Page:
4 Tips for Helping Teams Maximize Digital Tools During the COVID-19 Crisis and Beyond

As longtime advocates of digital work tools have found, the platforms that allow distributed workforces to function during a crisis can boost productivity, even during periods of normal business activity.

In these uncertain times, business owners and their teams are having to rapidly adapt to new ways of working. Sudden dependence on digital tools like Slack, Microsoft Teams or Citrix has fundamentally altered the way people communicate and collaborate with colleagues and clients. Videoconferencing services like Zoom or Webex are witnessing an upsurge in usage as companies face a new reality. The widespread adoption of these tools is creating new business norms—and opportunities for improvement—that may in fact outlive the COVID-19 crisis altogether.

As longtime advocates of digital work tools have found, the platforms that allow distributed workforces to function during a crisis can boost productivity, even during periods of normal business activity.

Keith Valory, CEO of Plex, a California-based media-management app maker that employs a “distributed workforce,” has long relied on Slack, Google Hangouts and GitHub. Having worked for a number of large enterprise software companies in the past, Valory has shared that even open workspaces without cubicles fail to make communication any more transparent: “The engineer will say, ‘It will take me four months,’ when it actually took him three days.”

But in a virtual environment, people can’t hide, because all the communication is out in the open. Project management programs like Airtable or workflow automation apps like Zapier can document the effort spent on each task when workers sign in. Archived channels on Slack can make employee discussions open and visible to everyone, which can, in turn, foster a culture of accountability.

As we emerge from this crisis, companies that are more comfortable maintaining distributed workforces can also look to expand their talent pools. Instead of concentrating operations at large central headquarters, they may have the option to establish satellite offices in multiple urban centers where specific talents are located.

Social distancing has created the impetus to go virtual, but the benefits of doing so will likely outlast the crisis. As more companies experience the productivity gains and flexibility that digital tools can offer, it’s hard to imagine that they will completely abandon them when they are permitted to return to the office. In the meantime, there are several standards that business owners should set for their teams during crunch time that will serve them well in the long term:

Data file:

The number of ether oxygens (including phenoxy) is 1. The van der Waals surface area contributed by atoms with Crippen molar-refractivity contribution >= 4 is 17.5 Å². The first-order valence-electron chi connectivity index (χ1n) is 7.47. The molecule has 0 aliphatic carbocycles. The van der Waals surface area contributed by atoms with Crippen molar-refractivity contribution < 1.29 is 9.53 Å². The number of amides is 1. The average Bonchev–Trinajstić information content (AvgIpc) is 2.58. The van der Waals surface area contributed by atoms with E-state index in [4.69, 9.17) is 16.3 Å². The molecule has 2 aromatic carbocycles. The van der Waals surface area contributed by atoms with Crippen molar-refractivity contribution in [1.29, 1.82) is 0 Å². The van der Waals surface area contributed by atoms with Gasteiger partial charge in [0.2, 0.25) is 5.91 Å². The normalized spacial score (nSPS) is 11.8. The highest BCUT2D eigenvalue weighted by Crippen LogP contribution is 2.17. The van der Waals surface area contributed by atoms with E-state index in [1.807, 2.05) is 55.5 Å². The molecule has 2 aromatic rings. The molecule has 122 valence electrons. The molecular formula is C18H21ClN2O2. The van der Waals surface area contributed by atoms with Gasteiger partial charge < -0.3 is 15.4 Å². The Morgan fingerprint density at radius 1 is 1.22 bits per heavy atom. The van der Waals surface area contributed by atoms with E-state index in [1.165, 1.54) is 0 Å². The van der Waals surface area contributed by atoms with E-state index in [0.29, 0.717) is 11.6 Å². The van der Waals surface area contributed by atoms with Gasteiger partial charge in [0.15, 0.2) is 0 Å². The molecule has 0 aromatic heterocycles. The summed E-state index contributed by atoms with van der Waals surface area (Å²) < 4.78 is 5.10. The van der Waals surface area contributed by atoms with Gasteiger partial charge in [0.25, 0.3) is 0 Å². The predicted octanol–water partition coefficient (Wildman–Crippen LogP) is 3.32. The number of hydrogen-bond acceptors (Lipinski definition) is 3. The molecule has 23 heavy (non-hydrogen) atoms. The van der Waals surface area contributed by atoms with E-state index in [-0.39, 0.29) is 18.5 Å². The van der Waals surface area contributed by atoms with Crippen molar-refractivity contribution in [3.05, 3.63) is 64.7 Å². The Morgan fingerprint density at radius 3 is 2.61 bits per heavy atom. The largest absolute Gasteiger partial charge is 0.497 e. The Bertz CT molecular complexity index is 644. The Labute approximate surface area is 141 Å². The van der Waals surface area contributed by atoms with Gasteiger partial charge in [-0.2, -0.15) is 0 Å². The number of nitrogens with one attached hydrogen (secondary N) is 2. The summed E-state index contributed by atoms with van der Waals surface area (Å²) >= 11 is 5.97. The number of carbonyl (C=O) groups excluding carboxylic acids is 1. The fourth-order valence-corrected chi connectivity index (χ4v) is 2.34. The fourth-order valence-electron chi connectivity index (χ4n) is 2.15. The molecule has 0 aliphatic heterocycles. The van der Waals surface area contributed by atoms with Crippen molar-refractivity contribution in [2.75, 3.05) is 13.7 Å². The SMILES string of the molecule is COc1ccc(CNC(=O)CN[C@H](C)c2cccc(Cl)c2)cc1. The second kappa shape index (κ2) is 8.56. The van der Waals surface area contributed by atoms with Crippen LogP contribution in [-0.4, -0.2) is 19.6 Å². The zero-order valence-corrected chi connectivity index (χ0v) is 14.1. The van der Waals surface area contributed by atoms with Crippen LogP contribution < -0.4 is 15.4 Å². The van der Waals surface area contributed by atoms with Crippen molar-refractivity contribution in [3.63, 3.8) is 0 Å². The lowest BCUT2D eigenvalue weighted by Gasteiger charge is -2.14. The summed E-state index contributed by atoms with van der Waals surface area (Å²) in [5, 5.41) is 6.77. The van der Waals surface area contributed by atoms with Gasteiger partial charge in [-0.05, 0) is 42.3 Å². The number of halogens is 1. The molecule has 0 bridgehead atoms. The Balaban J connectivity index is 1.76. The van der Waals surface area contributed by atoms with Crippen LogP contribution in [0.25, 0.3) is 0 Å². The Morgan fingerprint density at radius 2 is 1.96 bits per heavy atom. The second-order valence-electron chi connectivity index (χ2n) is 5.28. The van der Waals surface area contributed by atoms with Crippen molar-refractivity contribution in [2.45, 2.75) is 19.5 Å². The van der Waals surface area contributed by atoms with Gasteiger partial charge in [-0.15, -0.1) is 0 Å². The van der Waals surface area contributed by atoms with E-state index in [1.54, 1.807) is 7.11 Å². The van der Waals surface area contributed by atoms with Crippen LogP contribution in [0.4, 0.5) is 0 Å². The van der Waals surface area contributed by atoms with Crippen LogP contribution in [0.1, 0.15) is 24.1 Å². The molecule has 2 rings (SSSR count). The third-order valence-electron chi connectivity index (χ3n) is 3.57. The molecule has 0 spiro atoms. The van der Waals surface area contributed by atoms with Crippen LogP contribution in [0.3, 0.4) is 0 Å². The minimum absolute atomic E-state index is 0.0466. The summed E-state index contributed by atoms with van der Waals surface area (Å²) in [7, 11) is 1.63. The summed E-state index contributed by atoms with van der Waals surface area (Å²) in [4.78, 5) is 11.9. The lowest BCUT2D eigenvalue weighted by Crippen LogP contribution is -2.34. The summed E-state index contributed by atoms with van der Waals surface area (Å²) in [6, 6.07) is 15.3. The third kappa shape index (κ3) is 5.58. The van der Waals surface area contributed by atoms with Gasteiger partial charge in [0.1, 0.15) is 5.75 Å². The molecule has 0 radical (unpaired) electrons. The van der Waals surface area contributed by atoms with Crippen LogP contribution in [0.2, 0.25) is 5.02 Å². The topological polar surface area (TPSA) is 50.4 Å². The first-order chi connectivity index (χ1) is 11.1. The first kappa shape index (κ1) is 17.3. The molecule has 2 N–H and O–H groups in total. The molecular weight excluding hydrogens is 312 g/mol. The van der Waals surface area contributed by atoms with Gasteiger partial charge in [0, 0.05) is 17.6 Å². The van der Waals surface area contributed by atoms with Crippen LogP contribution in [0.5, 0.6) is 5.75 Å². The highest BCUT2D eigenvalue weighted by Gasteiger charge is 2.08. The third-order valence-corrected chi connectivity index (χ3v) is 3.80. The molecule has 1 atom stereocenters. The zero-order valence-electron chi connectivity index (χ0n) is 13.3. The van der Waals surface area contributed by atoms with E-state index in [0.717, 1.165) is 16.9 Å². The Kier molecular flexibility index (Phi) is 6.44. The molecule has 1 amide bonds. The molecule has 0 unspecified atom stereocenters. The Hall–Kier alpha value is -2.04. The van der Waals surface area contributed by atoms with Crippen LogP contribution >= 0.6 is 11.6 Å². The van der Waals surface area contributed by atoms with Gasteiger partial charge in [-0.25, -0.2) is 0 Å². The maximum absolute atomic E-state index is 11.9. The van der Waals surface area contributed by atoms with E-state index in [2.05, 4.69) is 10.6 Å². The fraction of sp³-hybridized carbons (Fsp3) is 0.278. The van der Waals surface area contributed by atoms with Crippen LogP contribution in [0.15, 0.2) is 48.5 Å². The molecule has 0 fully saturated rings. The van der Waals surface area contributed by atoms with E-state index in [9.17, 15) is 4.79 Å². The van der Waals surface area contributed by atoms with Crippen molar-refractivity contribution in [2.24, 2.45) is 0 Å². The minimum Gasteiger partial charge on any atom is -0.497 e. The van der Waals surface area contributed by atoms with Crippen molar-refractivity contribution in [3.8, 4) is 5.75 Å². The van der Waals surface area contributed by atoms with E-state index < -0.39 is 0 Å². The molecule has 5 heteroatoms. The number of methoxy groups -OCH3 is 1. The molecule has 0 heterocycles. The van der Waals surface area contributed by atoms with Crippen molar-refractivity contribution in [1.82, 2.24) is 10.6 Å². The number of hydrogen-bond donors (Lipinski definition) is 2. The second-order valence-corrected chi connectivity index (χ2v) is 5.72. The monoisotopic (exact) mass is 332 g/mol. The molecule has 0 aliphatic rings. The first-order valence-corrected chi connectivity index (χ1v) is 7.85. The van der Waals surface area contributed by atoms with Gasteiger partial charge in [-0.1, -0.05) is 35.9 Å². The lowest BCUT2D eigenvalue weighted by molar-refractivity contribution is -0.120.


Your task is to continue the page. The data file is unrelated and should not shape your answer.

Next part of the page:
Setting tool standards

No matter how user-friendly an online tool is, people will need to spend time learning about the interface. Don’t switch tools all the time—they are not toys. And it’s important that a team standardizes working norms for how tools are used. For example, Google Docs can be designated for decentralizing note-taking during conferences. If there is disagreement about who’s responsible for a follow-up item, that can be clarified on the spot.

Forging new conference etiquette

A Zoom conference is as effective as the people participating in it. Video should be mandatory, so people won’t check out and write emails on the side. Managers should also create a safe environment that encourages respectful participation. In large conferences, a moderator can be effective in making sure the meeting runs smoothly.

Getting used to asynchronous communication

As people work from home, where water cooler chat and quick catch-ups are not—or less—possible, employees need to realize that every piece of information can’t be collected in a single meeting. Using Google Docs can allow people to contribute their ideas over time, and archiving exchanges like active Slack conversations can create knowledge repositories that are easy to refer to.

Protecting personal boundaries

Leaders should not use WhatsApp or WeChat as surveillance cameras inside people’s homes. Instead, managers should schedule daily morning meetings for agreeing on a day’s priorities with their employees and reviewing progress. After that, it should be up to the employees to work the way they choose to at home.

The more ubiquitous remote work becomes, the more potential it will have in the future. Business leaders should not see these temporary measures as a short-term inconvenience, but instead as a golden chance to reimagine how managerial activities can be carried out.

Originally published on Worth.com


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